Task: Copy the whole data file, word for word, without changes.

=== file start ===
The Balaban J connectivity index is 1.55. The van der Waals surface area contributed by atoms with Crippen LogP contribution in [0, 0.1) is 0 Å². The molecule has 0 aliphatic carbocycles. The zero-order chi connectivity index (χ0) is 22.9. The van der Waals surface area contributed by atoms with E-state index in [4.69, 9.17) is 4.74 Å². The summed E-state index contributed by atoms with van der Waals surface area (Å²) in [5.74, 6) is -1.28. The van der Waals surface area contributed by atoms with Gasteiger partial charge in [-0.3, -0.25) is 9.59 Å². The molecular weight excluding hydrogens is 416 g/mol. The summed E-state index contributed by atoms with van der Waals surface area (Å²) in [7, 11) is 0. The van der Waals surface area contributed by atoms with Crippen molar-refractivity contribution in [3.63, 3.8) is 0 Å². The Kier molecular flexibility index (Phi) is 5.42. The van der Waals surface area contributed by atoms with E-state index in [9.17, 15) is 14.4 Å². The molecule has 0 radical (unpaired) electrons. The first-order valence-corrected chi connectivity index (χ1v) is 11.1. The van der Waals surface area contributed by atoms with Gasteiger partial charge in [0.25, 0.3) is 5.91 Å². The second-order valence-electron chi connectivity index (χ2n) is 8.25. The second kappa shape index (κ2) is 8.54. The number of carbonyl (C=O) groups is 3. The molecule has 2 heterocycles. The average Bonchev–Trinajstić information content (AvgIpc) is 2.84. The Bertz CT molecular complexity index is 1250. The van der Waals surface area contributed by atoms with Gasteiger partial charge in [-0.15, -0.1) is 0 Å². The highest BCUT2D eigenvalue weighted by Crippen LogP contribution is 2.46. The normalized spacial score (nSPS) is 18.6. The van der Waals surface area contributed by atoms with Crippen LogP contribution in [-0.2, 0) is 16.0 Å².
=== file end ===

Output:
The Balaban J connectivity index is 1.55. The van der Waals surface area contributed by atoms with Crippen LogP contribution in [0, 0.1) is 0 Å². The molecule has 0 aliphatic carbocycles. The zero-order chi connectivity index (χ0) is 22.9. The van der Waals surface area contributed by atoms with E-state index in [4.69, 9.17) is 4.74 Å². The summed E-state index contributed by atoms with van der Waals surface area (Å²) in [5.74, 6) is -1.28. The van der Waals surface area contributed by atoms with Gasteiger partial charge in [-0.3, -0.25) is 9.59 Å². The molecular weight excluding hydrogens is 416 g/mol. The summed E-state index contributed by atoms with van der Waals surface area (Å²) in [7, 11) is 0. The van der Waals surface area contributed by atoms with Crippen molar-refractivity contribution in [3.63, 3.8) is 0 Å². The Kier molecular flexibility index (Phi) is 5.42. The van der Waals surface area contributed by atoms with E-state index in [9.17, 15) is 14.4 Å². The molecule has 0 radical (unpaired) electrons. The first-order valence-corrected chi connectivity index (χ1v) is 11.1. The van der Waals surface area contributed by atoms with Gasteiger partial charge in [0.25, 0.3) is 5.91 Å². The second-order valence-electron chi connectivity index (χ2n) is 8.25. The second kappa shape index (κ2) is 8.54. The number of carbonyl (C=O) groups is 3. The molecule has 2 heterocycles. The average Bonchev–Trinajstić information content (AvgIpc) is 2.84. The Bertz CT molecular complexity index is 1250. The van der Waals surface area contributed by atoms with Gasteiger partial charge in [-0.15, -0.1) is 0 Å². The highest BCUT2D eigenvalue weighted by Crippen LogP contribution is 2.46. The normalized spacial score (nSPS) is 18.6. The van der Waals surface area contributed by atoms with Crippen LogP contribution in [-0.2, 0) is 16.0 Å².